There are two methodologies that organizations are using to declare their commitment to quality. These methodologies are ISO 9000 and SEI CMM. While these methodologies may not be thought of as tools, they each possess the characteristics of tools. That is, they are used to construct, maintain, and refine the essential elements of quality for products produced in an environment. Both the ISO 9000 Standards and the SEI CMM provide separate and distinct sets of guidelines for attaining and measuring quality. As such, each of them in their own way has caused the redefinition of quality.

No longer is quality considered an illusive term in the software community, promised by many, delivered by few. Quality is no longer just about testing software. Both the ISO 9000 Standards and the SEI CMM set forth guidelines that force the establishment of processes and procedures that extend well beyond testing and even beyond the MIS, IT, IS, and data processing organizations.

Each of these sets of guidelines, while developed independently of each other, is designed to resolve specific problems for the developers and customers. Both sets of guidelines are based on the premise that if an organization has good business procedures that can be reviewed, assessed, and graded, then the organization can be determined to produce quality products. The question it raises is: Do process and procedures, even when adhered to, really ensure quality? The answer is, unrefutably, no.

Managing quality goes beyond the institutionalization of processes. While a good quality management program will have defined and repeatable processes, what must really be defined are the quality goals as they pertain to a company's specific business. That means that before quality processes are defined, the company will have performed the analysis necessary to determine what the characteristics and attributes of quality are for their products, their customers, and their environment.

The success of the quality program will lie in the clear definition of productivity and quality goals, a solid explanation of the value in achieving the goals, and both formal and informal communication about all the aspects of the goals. The approach for any quality program must be commitment, consistency, and willingness to continuously improve.

To really have an active and successful quality management program, the culture of the company must be aware of the investment that will be required and the benefits of the program to them. This is accomplished by defining and measuring quality in products and people as well as processes. All of this has to be done considering the environment in which the company operates and the nature of the competition. The inherent danger in using ISO Standards and the CMM lies in producing the procedures and the paperwork that allow certification or rating to be granted without providing the education and integrating the processes into the corporate culture to ensure real quality.

Unfortunately, as consumers demand more proof of quality, organizations feel pressure to achieve the ISO 9000 certification or SEI CMM rating in order to make the company look good. More and more organizations are trying to determine how to make either or both of these quality management structures work for them. Questions are being raised, such as: What CMM level does one need to achieve in order to become ISO certified? Why does one have to choose between them?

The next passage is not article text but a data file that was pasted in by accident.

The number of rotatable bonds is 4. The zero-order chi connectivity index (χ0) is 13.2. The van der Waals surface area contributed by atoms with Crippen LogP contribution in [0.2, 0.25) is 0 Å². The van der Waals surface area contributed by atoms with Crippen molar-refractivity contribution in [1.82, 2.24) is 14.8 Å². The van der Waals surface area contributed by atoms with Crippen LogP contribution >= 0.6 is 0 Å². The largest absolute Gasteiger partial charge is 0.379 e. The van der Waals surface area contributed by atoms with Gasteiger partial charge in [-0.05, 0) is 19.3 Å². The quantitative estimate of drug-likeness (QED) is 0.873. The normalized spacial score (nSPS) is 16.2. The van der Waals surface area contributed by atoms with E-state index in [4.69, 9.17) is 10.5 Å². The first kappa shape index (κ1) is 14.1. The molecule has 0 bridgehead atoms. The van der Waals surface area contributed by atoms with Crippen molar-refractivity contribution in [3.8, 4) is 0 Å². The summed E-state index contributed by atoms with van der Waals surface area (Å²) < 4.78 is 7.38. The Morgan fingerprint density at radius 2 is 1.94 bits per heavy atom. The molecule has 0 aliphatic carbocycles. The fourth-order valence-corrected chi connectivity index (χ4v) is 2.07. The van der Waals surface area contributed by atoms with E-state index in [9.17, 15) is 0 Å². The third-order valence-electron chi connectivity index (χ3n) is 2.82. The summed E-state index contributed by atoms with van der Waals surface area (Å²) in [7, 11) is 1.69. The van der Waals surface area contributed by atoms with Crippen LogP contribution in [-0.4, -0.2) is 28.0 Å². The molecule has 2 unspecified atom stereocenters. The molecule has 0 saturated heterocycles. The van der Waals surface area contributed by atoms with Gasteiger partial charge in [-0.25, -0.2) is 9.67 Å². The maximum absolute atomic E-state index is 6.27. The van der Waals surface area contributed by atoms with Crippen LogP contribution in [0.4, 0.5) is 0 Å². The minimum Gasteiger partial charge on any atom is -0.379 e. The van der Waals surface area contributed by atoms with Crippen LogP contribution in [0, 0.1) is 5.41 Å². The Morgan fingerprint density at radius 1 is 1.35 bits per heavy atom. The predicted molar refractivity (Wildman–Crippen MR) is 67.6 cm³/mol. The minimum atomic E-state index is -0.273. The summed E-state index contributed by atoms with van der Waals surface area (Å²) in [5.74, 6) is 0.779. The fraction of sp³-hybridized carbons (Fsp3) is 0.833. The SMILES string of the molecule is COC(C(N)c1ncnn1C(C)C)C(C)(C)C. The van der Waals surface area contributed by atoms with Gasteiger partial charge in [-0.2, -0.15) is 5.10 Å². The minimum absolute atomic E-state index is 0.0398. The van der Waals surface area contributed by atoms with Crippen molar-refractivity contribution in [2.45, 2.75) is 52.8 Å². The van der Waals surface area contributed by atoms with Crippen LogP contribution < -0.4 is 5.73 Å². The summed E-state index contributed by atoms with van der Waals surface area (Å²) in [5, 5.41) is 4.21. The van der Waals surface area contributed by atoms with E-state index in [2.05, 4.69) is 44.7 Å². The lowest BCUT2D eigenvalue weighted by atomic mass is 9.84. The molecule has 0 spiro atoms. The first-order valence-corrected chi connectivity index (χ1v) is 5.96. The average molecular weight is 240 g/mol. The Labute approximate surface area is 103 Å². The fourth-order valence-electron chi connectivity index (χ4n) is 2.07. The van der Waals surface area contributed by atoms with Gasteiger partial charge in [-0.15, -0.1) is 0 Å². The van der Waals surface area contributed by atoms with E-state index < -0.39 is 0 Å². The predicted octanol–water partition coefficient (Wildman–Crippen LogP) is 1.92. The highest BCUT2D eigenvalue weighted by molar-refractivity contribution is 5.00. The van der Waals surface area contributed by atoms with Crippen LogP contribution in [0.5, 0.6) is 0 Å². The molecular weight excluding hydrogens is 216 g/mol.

There are even people dedicated to drawing the parallels between these two sets of guidelines. There are, however, some inherent dangers in traveling down that path. The danger is not because the two sets of guidelines are incompatible. Quite the contrary; there are parallel points between them. The problem is that they are two separate and distinct things. One is a standard that requires compliance and provides for certified proof of quality. The other is a model that can be evaluated and validated to show capability to produce quality.

Thus, it may be assumed to be correct to use CMM to achieve ISO 9000 certification! Wrong! It is not that this is an impossible task, but there are two problems that surface when this approach is attempted. First, both the ISO Standards and the CMM have unique and distinct vocabularies that are used in the program and the certification/evaluation processes. Second, the certification/evaluation processes are conducted differently. Thus, when on the CMM train, one does not automatically end up at the ISO 9000 station.

Since the costs associated with implementing either of these methodologies can be formidable, it is important to understand both methodologies and to determine, in advance, which structure best fits the needs of the organization. Then, one can build or improve on the internal quality management program from there.

Project Management Made Easy

Project Management Made Easy

What you need to know about… Project Management Made Easy! Project management consists of more than just a large building project and can encompass small projects as well. No matter what the size of your project, you need to have some sort of project management. How you manage your project has everything to do with its outcome.

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